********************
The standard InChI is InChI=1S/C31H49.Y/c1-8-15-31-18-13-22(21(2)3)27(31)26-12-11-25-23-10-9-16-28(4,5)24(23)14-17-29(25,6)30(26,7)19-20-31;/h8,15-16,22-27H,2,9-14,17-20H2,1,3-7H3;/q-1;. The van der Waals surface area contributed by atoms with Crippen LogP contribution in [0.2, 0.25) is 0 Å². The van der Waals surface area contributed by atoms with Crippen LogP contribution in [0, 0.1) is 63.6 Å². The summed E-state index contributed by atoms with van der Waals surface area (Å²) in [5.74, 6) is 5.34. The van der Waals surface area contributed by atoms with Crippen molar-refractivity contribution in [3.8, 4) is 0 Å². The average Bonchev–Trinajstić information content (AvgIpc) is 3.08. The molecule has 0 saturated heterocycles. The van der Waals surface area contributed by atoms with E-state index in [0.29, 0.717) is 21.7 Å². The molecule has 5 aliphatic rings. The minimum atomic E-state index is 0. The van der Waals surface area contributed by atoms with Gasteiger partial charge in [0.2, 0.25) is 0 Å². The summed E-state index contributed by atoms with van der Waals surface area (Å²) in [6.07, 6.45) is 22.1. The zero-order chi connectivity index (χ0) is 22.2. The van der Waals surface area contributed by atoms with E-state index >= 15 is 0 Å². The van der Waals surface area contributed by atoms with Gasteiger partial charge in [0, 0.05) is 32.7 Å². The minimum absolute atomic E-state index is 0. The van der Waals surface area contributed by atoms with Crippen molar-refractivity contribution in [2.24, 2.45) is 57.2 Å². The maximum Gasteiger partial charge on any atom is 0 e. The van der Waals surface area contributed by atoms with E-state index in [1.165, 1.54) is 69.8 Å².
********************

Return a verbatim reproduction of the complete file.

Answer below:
The standard InChI is InChI=1S/C31H49.Y/c1-8-15-31-18-13-22(21(2)3)27(31)26-12-11-25-23-10-9-16-28(4,5)24(23)14-17-29(25,6)30(26,7)19-20-31;/h8,15-16,22-27H,2,9-14,17-20H2,1,3-7H3;/q-1;. The van der Waals surface area contributed by atoms with Crippen LogP contribution in [0.2, 0.25) is 0 Å². The van der Waals surface area contributed by atoms with Crippen LogP contribution in [0, 0.1) is 63.6 Å². The summed E-state index contributed by atoms with van der Waals surface area (Å²) in [5.74, 6) is 5.34. The van der Waals surface area contributed by atoms with Crippen molar-refractivity contribution in [3.8, 4) is 0 Å². The average Bonchev–Trinajstić information content (AvgIpc) is 3.08. The molecule has 0 saturated heterocycles. The van der Waals surface area contributed by atoms with E-state index in [0.29, 0.717) is 21.7 Å². The molecule has 5 aliphatic rings. The minimum atomic E-state index is 0. The van der Waals surface area contributed by atoms with Gasteiger partial charge in [0.2, 0.25) is 0 Å². The summed E-state index contributed by atoms with van der Waals surface area (Å²) in [6.07, 6.45) is 22.1. The zero-order chi connectivity index (χ0) is 22.2. The van der Waals surface area contributed by atoms with E-state index >= 15 is 0 Å². The van der Waals surface area contributed by atoms with Gasteiger partial charge in [0, 0.05) is 32.7 Å². The minimum absolute atomic E-state index is 0. The van der Waals surface area contributed by atoms with Crippen molar-refractivity contribution in [2.24, 2.45) is 57.2 Å². The maximum Gasteiger partial charge on any atom is 0 e. The van der Waals surface area contributed by atoms with E-state index in [1.165, 1.54) is 69.8 Å².